Take Five with Andrew Smith, Author, ‘Grasshopper Jungle’


grasshopperAndrew Smith is the contributor for this week’s Take Five, a regular series where we ask authors and editors to share five facts about their latest books. Smith is the author of Grasshopper Jungle:

In the small town of Ealing, Iowa, Austin and his best friend, Robby, have accidentally unleashed an unstoppable army. An army of horny, hungry, six-foot-tall praying mantises that only want to do two things.
This is the truth. This is history.
It’s the end of the world. And nobody knows anything about it.
You know what I mean.

Funny, intense, complex, and brave, Grasshopper Jungle brilliantly weaves together everything from testicle-dissolving genetically modified corn to the struggles of recession-era, small-town America in this groundbreaking coming-of-age stunner.

Andrew Smith:

1. When I was a kid, I used to ride my bike with my brother along a dirt trail in a field. As the community we lived in expanded, the trail was plowed over, graded, and became a road named Kimber Drive. Then a small strip mall went up, complete with a liquor store and a podiatrist’s office, pretty much exactly like the Ealing Mall in Grasshopper Jungle. Well, except for the six-foot-tall spike-armed praying mantis-like monsters.

2. I wrote Grasshopper Jungle straight through, without an outline. Sometimes I would throw random things into the story (like plastic lawn flamingos, lemur masks, and two-headed babies) that I would find doing Google image searches, just to see if I could make them connect to the plot in the end. I think I pulled it off.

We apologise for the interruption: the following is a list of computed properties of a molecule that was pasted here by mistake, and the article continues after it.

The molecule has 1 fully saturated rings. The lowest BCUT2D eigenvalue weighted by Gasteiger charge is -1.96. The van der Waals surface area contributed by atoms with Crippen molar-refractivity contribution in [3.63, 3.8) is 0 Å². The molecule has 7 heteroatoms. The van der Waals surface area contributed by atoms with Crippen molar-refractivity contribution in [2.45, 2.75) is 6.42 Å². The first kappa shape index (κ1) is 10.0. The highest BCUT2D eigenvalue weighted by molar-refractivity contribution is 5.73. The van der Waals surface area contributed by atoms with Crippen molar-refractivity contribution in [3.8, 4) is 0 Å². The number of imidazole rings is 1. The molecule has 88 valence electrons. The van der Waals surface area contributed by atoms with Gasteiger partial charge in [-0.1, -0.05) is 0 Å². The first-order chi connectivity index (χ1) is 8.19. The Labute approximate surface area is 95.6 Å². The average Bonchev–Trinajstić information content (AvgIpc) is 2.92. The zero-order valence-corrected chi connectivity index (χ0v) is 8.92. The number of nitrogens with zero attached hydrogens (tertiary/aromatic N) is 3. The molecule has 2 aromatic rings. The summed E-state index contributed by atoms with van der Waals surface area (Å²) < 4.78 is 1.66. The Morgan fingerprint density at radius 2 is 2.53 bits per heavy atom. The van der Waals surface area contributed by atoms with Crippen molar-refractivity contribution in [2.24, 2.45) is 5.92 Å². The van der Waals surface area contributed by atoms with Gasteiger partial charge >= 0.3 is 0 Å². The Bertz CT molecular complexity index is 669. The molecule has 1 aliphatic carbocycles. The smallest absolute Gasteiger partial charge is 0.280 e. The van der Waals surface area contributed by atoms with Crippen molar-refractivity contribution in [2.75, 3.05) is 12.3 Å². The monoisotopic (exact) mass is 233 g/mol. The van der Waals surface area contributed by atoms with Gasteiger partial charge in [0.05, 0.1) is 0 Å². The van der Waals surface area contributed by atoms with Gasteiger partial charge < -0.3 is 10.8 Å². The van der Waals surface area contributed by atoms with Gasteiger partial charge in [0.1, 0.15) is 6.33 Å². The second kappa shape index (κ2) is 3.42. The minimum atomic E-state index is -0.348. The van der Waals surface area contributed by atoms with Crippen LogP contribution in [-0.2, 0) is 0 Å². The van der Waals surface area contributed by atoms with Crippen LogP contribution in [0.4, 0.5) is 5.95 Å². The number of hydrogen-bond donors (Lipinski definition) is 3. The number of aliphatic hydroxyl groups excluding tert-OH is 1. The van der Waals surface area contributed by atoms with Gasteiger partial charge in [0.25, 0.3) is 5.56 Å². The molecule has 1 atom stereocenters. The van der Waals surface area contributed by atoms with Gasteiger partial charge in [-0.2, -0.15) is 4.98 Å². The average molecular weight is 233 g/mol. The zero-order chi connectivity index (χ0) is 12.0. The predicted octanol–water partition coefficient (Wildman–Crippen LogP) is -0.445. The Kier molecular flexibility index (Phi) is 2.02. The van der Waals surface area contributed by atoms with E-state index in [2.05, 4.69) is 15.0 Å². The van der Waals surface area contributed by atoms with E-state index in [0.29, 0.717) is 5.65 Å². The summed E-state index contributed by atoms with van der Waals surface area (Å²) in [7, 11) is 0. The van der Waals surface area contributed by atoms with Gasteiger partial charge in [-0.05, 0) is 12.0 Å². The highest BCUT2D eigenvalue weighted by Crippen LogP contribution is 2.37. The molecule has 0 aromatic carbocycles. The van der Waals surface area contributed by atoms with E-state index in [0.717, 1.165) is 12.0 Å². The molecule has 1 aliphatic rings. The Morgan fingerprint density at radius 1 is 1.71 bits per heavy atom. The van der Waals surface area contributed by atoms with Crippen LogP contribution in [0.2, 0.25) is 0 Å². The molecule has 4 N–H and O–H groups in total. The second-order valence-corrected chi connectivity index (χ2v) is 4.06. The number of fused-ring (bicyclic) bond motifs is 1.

3. All the Polish history in Grasshopper Jungle came about accidentally as well. On page 12, Austin reveals his last name–Szerba–and says. “It is Polish.” I just made that name up because I liked the way the S and Z looked next to each other (like mirror images). I know, I’m weird like that, fixating on the way words actually look. So I investigated the name–if it even existed–and found that, although rare, it would most likely be an Americanized version of the Polish Szczerba. So I started reading about Polish history, and wove that into the book as well.

4. Baby, the talking European Starling in one of the old stories in Grasshopper Jungle, was a real bird that belonged to my niece, Michelle. Michelle rescued the bird and it would never leave her, even though it was not caged. It also talked. It was an amazing animal.

5. Hungry Jack–the first monster in Grasshopper Jungle–was also a real person, and he was a character (mentioned in one short passage about the Vietnam War) from my second novel, In the Path of Falling Objects.